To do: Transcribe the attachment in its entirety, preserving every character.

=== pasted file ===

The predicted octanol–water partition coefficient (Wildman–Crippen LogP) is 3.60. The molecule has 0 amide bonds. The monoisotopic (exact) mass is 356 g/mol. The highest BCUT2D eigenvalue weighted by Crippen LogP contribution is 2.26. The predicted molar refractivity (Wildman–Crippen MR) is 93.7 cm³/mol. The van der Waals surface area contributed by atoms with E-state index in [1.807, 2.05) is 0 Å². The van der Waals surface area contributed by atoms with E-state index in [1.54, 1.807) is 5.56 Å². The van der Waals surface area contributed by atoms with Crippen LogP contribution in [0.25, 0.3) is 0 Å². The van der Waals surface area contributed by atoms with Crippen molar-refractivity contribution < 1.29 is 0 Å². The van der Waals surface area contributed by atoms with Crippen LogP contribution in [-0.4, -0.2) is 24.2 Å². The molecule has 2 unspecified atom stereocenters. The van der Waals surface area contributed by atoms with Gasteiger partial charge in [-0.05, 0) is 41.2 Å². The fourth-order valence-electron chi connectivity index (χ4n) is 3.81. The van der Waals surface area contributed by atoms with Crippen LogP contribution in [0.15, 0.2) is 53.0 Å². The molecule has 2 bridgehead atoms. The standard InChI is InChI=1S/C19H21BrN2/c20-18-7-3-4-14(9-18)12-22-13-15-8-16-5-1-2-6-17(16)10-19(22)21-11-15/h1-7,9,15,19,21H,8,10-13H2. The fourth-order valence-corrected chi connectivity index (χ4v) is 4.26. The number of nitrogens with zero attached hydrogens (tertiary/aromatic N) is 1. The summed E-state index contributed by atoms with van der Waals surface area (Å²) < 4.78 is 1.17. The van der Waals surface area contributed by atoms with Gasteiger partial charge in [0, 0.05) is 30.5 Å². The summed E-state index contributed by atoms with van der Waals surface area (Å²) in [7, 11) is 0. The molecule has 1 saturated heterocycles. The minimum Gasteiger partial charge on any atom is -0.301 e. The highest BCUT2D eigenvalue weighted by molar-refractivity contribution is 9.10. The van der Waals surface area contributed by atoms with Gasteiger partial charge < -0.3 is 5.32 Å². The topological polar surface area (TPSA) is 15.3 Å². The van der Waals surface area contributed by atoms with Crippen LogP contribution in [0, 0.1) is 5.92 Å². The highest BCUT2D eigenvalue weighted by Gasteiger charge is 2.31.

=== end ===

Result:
The predicted octanol–water partition coefficient (Wildman–Crippen LogP) is 3.60. The molecule has 0 amide bonds. The monoisotopic (exact) mass is 356 g/mol. The highest BCUT2D eigenvalue weighted by Crippen LogP contribution is 2.26. The predicted molar refractivity (Wildman–Crippen MR) is 93.7 cm³/mol. The van der Waals surface area contributed by atoms with E-state index in [1.807, 2.05) is 0 Å². The van der Waals surface area contributed by atoms with E-state index in [1.54, 1.807) is 5.56 Å². The van der Waals surface area contributed by atoms with Crippen LogP contribution in [0.25, 0.3) is 0 Å². The van der Waals surface area contributed by atoms with Crippen molar-refractivity contribution < 1.29 is 0 Å². The van der Waals surface area contributed by atoms with Crippen LogP contribution in [-0.4, -0.2) is 24.2 Å². The molecule has 2 unspecified atom stereocenters. The van der Waals surface area contributed by atoms with Gasteiger partial charge in [-0.05, 0) is 41.2 Å². The fourth-order valence-electron chi connectivity index (χ4n) is 3.81. The van der Waals surface area contributed by atoms with Crippen LogP contribution in [0.15, 0.2) is 53.0 Å². The molecule has 2 bridgehead atoms. The standard InChI is InChI=1S/C19H21BrN2/c20-18-7-3-4-14(9-18)12-22-13-15-8-16-5-1-2-6-17(16)10-19(22)21-11-15/h1-7,9,15,19,21H,8,10-13H2. The fourth-order valence-corrected chi connectivity index (χ4v) is 4.26. The number of nitrogens with zero attached hydrogens (tertiary/aromatic N) is 1. The summed E-state index contributed by atoms with van der Waals surface area (Å²) < 4.78 is 1.17. The van der Waals surface area contributed by atoms with Gasteiger partial charge in [0, 0.05) is 30.5 Å². The summed E-state index contributed by atoms with van der Waals surface area (Å²) in [7, 11) is 0. The molecule has 1 saturated heterocycles. The minimum Gasteiger partial charge on any atom is -0.301 e. The highest BCUT2D eigenvalue weighted by molar-refractivity contribution is 9.10. The van der Waals surface area contributed by atoms with Gasteiger partial charge < -0.3 is 5.32 Å². The topological polar surface area (TPSA) is 15.3 Å². The van der Waals surface area contributed by atoms with Crippen LogP contribution in [0, 0.1) is 5.92 Å². The highest BCUT2D eigenvalue weighted by Gasteiger charge is 2.31.